Academic journal article Jewish Political Studies Review

From the Editors

Academic journal article Jewish Political Studies Review

From the Editors

Article excerpt

This issue opens with an essay by Gerald M. Steinberg which demonstrates how non-governmental organizations use the weapons derived from the rhetoric of human rights and international law to foster anti-Israeli agendas. These campaigns are conducted via the UN, the media, churches, and university campuses. Examples include the 2001 UN Durban Conference, the promotion of the false claims of the Jenin "massacre" and war crimes in 2002, the campaign against the separation barrier, the academic boycott efforts, and church-based divestment activities.

Yves Pallade analyzes how anti-Zionist rhetoric has become a socially acceptable way of expressing anti-Semitic sentiments in the German academic context. The anti-Semitic nature of this is frequently denied by both the proponents and their superiors. Statements of Jewish anti-Zionists have helped to infuse anti-Semitic notions not only in the academic discourse but also in research on anti-Semitism.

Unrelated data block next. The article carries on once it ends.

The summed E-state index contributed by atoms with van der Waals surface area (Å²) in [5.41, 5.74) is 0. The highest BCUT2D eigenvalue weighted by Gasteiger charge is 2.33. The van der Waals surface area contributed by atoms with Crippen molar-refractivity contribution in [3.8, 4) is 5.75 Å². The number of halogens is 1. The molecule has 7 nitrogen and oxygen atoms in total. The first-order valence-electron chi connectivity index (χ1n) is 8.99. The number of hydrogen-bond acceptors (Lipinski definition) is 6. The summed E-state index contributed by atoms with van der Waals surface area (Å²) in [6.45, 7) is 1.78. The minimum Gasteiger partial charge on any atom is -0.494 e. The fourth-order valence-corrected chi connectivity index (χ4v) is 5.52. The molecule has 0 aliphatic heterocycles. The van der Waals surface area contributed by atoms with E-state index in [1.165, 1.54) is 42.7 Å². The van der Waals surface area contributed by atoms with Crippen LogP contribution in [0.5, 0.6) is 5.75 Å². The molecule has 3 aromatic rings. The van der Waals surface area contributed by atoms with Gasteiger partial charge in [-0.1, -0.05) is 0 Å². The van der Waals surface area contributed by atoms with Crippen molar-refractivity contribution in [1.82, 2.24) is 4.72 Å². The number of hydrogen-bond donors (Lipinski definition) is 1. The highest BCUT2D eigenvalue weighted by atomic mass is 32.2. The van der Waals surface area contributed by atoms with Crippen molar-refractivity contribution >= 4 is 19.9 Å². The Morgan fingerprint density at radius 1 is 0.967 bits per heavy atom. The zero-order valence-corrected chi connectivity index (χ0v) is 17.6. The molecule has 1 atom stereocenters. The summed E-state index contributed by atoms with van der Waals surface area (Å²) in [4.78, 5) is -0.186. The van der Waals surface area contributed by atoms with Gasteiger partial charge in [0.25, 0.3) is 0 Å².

Uniform criteria are necessary in order to monitor anti-Semitism and hate crimes effectively. Michael Whine indicates how this can be done, on the basis of the UK model. He underlines the need for consistent and objective reporting at both the government and Jewish community levels.

Mathan Ravid analyzes the contents of eight newspapers of the Swedish Left, showing that criticism of Israel is at least in part tainted by anti- Jewish sentiments. During the 2006 Second Lebanon War many of the newspapers examined alluded to notions which have anti-Semitic or anti-Zionist roots. …

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